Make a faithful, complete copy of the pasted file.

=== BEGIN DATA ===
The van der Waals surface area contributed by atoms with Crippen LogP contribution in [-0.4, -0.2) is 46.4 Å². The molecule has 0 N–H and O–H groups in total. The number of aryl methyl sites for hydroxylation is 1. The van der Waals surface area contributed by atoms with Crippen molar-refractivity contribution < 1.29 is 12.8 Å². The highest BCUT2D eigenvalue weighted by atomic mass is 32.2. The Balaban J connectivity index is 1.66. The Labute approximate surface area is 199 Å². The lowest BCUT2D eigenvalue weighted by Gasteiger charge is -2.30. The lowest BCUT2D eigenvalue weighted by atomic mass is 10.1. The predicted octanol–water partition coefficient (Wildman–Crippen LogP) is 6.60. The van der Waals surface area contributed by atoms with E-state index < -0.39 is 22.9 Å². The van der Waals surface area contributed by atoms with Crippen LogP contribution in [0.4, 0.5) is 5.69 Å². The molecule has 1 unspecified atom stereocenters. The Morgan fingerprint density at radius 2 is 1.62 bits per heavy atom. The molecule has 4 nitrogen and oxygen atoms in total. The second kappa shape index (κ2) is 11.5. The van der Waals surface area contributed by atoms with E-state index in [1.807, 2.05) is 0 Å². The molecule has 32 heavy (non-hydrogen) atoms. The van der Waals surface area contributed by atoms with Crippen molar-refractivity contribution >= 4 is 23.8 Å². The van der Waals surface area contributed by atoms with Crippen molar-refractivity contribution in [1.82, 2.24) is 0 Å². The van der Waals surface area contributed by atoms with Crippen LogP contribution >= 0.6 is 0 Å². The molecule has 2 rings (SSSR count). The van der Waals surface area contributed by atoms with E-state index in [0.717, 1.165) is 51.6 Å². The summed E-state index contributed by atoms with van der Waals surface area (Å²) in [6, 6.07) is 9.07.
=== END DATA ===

The van der Waals surface area contributed by atoms with Crippen LogP contribution in [-0.4, -0.2) is 46.4 Å². The molecule has 0 N–H and O–H groups in total. The number of aryl methyl sites for hydroxylation is 1. The van der Waals surface area contributed by atoms with Crippen molar-refractivity contribution < 1.29 is 12.8 Å². The highest BCUT2D eigenvalue weighted by atomic mass is 32.2. The Balaban J connectivity index is 1.66. The Labute approximate surface area is 199 Å². The lowest BCUT2D eigenvalue weighted by Gasteiger charge is -2.30. The lowest BCUT2D eigenvalue weighted by atomic mass is 10.1. The predicted octanol–water partition coefficient (Wildman–Crippen LogP) is 6.60. The van der Waals surface area contributed by atoms with E-state index < -0.39 is 22.9 Å². The van der Waals surface area contributed by atoms with Crippen LogP contribution in [0.4, 0.5) is 5.69 Å². The molecule has 1 unspecified atom stereocenters. The Morgan fingerprint density at radius 2 is 1.62 bits per heavy atom. The molecule has 4 nitrogen and oxygen atoms in total. The second kappa shape index (κ2) is 11.5. The van der Waals surface area contributed by atoms with E-state index in [1.807, 2.05) is 0 Å². The molecule has 32 heavy (non-hydrogen) atoms. The van der Waals surface area contributed by atoms with Crippen molar-refractivity contribution >= 4 is 23.8 Å². The van der Waals surface area contributed by atoms with Crippen molar-refractivity contribution in [1.82, 2.24) is 0 Å². The van der Waals surface area contributed by atoms with Crippen LogP contribution >= 0.6 is 0 Å². The molecule has 2 rings (SSSR count). The van der Waals surface area contributed by atoms with E-state index in [0.717, 1.165) is 51.6 Å². The summed E-state index contributed by atoms with van der Waals surface area (Å²) in [6, 6.07) is 9.07.